To The Continued Success Of The Actively Managed ETF
Written by Michael Fabian, May 14th, 2013
An emerging trend I’ve identified with new ETFs that have come to market over the past year or two is that providers are now giving investors less of what they “need”, and more of what they “want”. Think about it for a moment, in the early days of ETF innovation, funds were brought to market to satisfy a specific need within a portfolio. Providers knew that investors required exposure through an ETF to every corner of the equity and bond market if widespread adoption would ever take hold. Now that we’ve reached a saturation point for the needs of investors, providers are focusing on the wants.
Which brings me to the same conclusion as to why certain mutual funds have remained popular for decades; investors simply want access to superior returns. They want less beta options and more alpha options for their portfolios, since its the intermingling of the two that will most likely allow a typical retail investor to outperform their own expectations over the short and long term. For these reasons, I believe the development trend of actively managed exchange-traded products will at least stay intact, if not accelerate in the years ahead.
I have made it clear in the past that I think that due to it’s sheer size, the bond market is a place where investors can more readily seek out opportunities for alpha. A shinning example of this was the creation of actively managed bond ETFs such as the PIMCO Total Return ETF (BOND), which quickly became one of the most successful ETF launches in history. In addition, a lesser know fund, the PIMCO Inflation Linked Bond ETF (ILB) has posted very respectable performance since its inception. I will even point out the WisdomTree Emerging Market Corporate Bond Fund (EMCB) as an excellent option in comparison to it’s passively managed counterparts. The reason I bring these three funds to light is that I think they all make great representatives of this new category of ETF, and I look forward to the continued opportunity and prosperity that each respective management team can bring to the table.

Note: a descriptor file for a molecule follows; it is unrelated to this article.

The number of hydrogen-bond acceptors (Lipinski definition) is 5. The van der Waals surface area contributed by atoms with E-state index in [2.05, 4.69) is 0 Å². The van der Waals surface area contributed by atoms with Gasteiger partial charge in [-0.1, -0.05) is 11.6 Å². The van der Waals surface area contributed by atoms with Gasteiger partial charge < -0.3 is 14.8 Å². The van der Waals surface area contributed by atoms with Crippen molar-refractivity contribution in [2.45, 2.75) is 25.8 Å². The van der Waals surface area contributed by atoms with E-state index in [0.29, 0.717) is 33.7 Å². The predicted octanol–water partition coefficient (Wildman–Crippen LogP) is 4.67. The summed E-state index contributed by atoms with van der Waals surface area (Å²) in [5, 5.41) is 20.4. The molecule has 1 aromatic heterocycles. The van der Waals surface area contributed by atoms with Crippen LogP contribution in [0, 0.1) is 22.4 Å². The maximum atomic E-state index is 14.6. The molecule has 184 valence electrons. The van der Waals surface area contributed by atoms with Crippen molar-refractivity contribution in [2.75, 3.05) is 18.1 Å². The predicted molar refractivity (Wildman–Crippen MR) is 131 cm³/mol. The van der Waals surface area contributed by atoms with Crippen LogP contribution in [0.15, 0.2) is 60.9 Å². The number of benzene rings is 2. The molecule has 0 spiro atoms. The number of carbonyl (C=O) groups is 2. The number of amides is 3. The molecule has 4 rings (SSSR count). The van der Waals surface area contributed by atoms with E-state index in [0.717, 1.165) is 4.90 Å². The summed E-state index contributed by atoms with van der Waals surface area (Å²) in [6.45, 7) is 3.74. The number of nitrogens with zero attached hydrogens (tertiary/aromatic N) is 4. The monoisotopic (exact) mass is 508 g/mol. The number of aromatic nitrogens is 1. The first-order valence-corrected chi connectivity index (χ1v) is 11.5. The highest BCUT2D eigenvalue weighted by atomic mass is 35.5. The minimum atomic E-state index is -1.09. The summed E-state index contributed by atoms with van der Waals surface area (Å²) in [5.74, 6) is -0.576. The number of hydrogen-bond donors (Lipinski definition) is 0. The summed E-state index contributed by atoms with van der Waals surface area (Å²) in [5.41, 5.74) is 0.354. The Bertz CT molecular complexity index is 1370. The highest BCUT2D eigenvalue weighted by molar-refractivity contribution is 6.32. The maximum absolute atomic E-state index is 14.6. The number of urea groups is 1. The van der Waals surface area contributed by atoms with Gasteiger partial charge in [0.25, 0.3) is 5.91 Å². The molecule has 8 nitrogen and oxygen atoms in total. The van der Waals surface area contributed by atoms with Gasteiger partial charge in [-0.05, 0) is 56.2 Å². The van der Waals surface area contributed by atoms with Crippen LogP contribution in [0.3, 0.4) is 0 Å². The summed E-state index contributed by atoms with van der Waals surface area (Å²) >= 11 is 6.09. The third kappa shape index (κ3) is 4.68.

With the continued success of those funds in mind, I want to point out a recent newcomer that has already posted some excess returns in comparison to it’s peers. The First Trust Preferred Securities and Income ETF (FPE), is an actively managed fund run by Stonebridge Advisors that invests at least 80% of its assets in preferred stocks. Stonebridge is an investment advisor that specializes in the niche’ market of hybrid income producing securities such as preferred stocks and convertible bonds, and their strategy is to seek total return in conjunction with current income from the 85 holdings within FPE’s portfolio. Performing a quick Morningstar ETF screen, there are really only three or four other preferred ETFs that are suitable comparisons to the new First Trust offering. However, FPE is the only fund that is actively managed, making it an excellent alternative for the roughly 12.5 Billion that has taken up residence in the popular iShares U.S. Preferred Stock ETF (PFF).
Looking at the chart below, In a very short term performance comparison of FPE (since inception) and PFF, the First Trust fund was able to outperform by a margin of approximately 0.90% over the past 3 months. Nothing to ride home about yet, but performance divergences have to start somewhere, so it will be interesting to see how a full year comparison stacks up.
In drilling down into a few more of the meaningful traits each fund possesses. I will point out that FPE has a much higher management fee, with an expense ratio of 0.85% vs just 0.48% for PFF. Although it appears to be benefiting from a more concentrated mix of holdings than PFF’s 316, it will be interesting to see what the next correction will bring. Preferred stocks can fall hard and fast during any type of financial crisis since the majority of issuance in the asset class is offered by banks and insurance companies. So I’m curious to see if FPE will shift its portfolio to more defensive utility and industrial preferreds in response to any future hiccups in our financial system. Another interesting thought is what changes, if any, Stonebridge will make to counteract a rise in long term interest rates, which can have a detrimental impact on preferred stocks. Its that type of fundamental expertise in security selection and strategic transitioning I will be watching for that would persuade me the additional cost is worth the price.
In closely examining FPE, I think it offers all the right characteristics I look for in an actively managed ETF. Although from a timing perspective I’m not compelled to enter a new position within the fund today, it has been permanently added to may watchlist for a future allocation at a time when preferreds offer better relative value. We have gone quite awhile without a substantial correction in this space due to the ramped chase for yield, so patience will continue to play a vital role in the establishment of a position within my client’s portfolios.